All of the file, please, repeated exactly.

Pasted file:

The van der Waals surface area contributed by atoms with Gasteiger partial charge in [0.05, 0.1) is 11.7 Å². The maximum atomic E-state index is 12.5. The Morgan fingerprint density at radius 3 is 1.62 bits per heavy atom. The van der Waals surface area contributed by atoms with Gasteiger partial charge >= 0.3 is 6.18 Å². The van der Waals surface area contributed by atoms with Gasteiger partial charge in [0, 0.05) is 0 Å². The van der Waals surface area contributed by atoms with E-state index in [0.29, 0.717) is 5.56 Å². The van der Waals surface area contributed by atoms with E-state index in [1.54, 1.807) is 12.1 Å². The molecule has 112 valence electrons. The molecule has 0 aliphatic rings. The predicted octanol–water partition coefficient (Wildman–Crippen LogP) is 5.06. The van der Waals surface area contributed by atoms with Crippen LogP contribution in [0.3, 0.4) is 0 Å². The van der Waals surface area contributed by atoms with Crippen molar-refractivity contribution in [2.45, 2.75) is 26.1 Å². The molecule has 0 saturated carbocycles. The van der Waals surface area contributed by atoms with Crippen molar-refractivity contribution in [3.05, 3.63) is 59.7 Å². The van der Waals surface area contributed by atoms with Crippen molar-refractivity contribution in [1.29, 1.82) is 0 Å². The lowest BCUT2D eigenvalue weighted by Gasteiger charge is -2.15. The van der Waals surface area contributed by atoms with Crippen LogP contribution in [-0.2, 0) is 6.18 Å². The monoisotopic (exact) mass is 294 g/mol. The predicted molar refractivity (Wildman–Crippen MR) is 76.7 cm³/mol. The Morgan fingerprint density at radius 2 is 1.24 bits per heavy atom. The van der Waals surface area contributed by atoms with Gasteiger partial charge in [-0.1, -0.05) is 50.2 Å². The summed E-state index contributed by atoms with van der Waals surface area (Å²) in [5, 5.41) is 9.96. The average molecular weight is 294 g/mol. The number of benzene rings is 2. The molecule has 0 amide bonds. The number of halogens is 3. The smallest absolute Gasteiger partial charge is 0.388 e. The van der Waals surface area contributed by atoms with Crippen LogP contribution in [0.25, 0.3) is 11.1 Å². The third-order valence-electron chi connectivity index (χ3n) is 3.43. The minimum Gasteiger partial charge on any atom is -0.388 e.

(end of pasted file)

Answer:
The van der Waals surface area contributed by atoms with Gasteiger partial charge in [0.05, 0.1) is 11.7 Å². The maximum atomic E-state index is 12.5. The Morgan fingerprint density at radius 3 is 1.62 bits per heavy atom. The van der Waals surface area contributed by atoms with Gasteiger partial charge >= 0.3 is 6.18 Å². The van der Waals surface area contributed by atoms with Gasteiger partial charge in [0, 0.05) is 0 Å². The van der Waals surface area contributed by atoms with E-state index in [0.29, 0.717) is 5.56 Å². The van der Waals surface area contributed by atoms with E-state index in [1.54, 1.807) is 12.1 Å². The molecule has 112 valence electrons. The molecule has 0 aliphatic rings. The predicted octanol–water partition coefficient (Wildman–Crippen LogP) is 5.06. The van der Waals surface area contributed by atoms with Crippen LogP contribution in [0.3, 0.4) is 0 Å². The van der Waals surface area contributed by atoms with Crippen molar-refractivity contribution in [2.45, 2.75) is 26.1 Å². The molecule has 0 saturated carbocycles. The van der Waals surface area contributed by atoms with Crippen molar-refractivity contribution in [3.05, 3.63) is 59.7 Å². The van der Waals surface area contributed by atoms with Crippen molar-refractivity contribution in [1.29, 1.82) is 0 Å². The lowest BCUT2D eigenvalue weighted by Gasteiger charge is -2.15. The van der Waals surface area contributed by atoms with Crippen LogP contribution in [-0.2, 0) is 6.18 Å². The monoisotopic (exact) mass is 294 g/mol. The predicted molar refractivity (Wildman–Crippen MR) is 76.7 cm³/mol. The Morgan fingerprint density at radius 2 is 1.24 bits per heavy atom. The van der Waals surface area contributed by atoms with Gasteiger partial charge in [-0.1, -0.05) is 50.2 Å². The summed E-state index contributed by atoms with van der Waals surface area (Å²) in [5, 5.41) is 9.96. The average molecular weight is 294 g/mol. The number of benzene rings is 2. The molecule has 0 amide bonds. The number of halogens is 3. The smallest absolute Gasteiger partial charge is 0.388 e. The van der Waals surface area contributed by atoms with Crippen LogP contribution in [0.25, 0.3) is 11.1 Å². The third-order valence-electron chi connectivity index (χ3n) is 3.43. The minimum Gasteiger partial charge on any atom is -0.388 e.